Devil's Peak #1 - a mystery in South Africa
Devil's Peak #1 by Deon Meyer
Published January 2004; 409 pages
I found the recommendation for this book from Mareli on Elza Reads - she lives in South Africa and recommended this series as a good one by a S. African author. She is right - it's a good one!
This complex novel is told from three perspectives: Detective Benny Greissel, once a brilliant investigator, now an alcoholic; Christine who tells her sad life story to a priest; Thobela, a large Xhosa man whose young son is killed and he becomes a vigilante who seeks retribution against those who harm children. A diverse collection of characters but their individual stories are skillfully woven together making a suspenseful and thought provoking story.
When Christine is first introduced in the story, telling her story to a priest, I was confused. I didn't know what she had to do with the plot of the death of Thobela's son and the sad life of Benny. It took me a while to figure out how she fit into the story. Each of the characters is complex and flawed - their motivations, their actions, and their questionable decisions just make them more believable.
In an effort to help Benny redeem himself, his boss assigns him to be in charge of the vigilante case AND has him mentor a new detective. That doesn't always go well, and after the rookie screwed up an interview, he was given this instruction which seemed like good advice.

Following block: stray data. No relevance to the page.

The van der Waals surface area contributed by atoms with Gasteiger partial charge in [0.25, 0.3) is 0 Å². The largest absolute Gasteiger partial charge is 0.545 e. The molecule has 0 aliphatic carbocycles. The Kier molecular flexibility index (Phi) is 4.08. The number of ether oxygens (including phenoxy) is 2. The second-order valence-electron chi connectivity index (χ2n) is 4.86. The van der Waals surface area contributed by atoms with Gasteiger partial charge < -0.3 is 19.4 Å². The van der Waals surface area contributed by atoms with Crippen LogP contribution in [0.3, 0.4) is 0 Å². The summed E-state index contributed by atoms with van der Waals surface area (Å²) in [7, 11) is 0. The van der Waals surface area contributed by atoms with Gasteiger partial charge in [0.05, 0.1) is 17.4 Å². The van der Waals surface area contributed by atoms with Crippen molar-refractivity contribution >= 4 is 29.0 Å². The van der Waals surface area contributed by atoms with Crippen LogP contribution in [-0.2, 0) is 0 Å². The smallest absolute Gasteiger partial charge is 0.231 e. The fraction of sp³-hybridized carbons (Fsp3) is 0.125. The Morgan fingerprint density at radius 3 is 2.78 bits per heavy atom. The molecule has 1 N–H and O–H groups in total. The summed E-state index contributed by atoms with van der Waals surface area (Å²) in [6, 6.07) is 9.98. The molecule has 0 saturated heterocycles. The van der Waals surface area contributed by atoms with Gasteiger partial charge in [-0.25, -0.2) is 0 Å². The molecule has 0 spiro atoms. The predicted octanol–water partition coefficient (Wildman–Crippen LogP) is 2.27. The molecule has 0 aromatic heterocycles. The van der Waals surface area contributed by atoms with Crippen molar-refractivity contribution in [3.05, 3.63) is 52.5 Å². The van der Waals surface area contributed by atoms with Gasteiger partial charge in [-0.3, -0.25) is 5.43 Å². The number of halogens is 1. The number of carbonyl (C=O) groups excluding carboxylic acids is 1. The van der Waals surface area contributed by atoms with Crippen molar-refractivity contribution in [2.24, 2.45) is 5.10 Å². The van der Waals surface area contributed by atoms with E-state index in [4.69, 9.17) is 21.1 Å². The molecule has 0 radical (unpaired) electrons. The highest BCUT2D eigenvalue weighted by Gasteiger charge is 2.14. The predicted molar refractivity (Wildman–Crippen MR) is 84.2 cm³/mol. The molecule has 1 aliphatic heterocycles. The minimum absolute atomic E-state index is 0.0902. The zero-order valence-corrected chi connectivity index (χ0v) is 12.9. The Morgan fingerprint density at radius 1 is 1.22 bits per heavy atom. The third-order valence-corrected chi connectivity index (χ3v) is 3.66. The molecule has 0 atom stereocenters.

"I want you to go and talk, Jamie. Watch the body language, look at the eyes. Don’t make accusations. Just talk. Ask if they saw anything. Ask if Laurens was a difficult employer. Be sympathetic. Ask if they have heard of the assegai man. Give them a chance to talk. Sometimes they talk easily and too much. Listen, Jamie. Listen with both your ears and your eyes and your head. The thing with a murder investigation is, first you look at it from a distance, look at everything. Then you come a step closer and look again. Another step. You don’t charge in — you stalk."
I liked that Meyer created a character that supported an opposing view to the fact that the vigilante is bad and needs to be stopped. The need for vigilantism was tied to the pervasive lack of policing in Cape Town.
This book touches on personal demons and how those can become societal demons. I don't know when I've ever read such an authentic description of alcoholism and the daily/hourly personal battles the drinker is fighting. As I read through a passage describing his need for a drink, I remember thinking, 'this is so clear and painful, it feels totally real'. The same can be said for the other 2 characters as well - Christine and her attempt to save her daughter that goes awry and sends her on the run, and Thobela and his growing doubts that his vigilantism is the right path.
I really enjoyed this page turner of a mystery. After the initial confusion of Christine's part in the story, I sympathized with each character's challenges and tough decisions. I'll definitely be reading more in the series. Recommended for readers who don't mind a bit of gruesome details but love complicated characters presented in all their brokenness.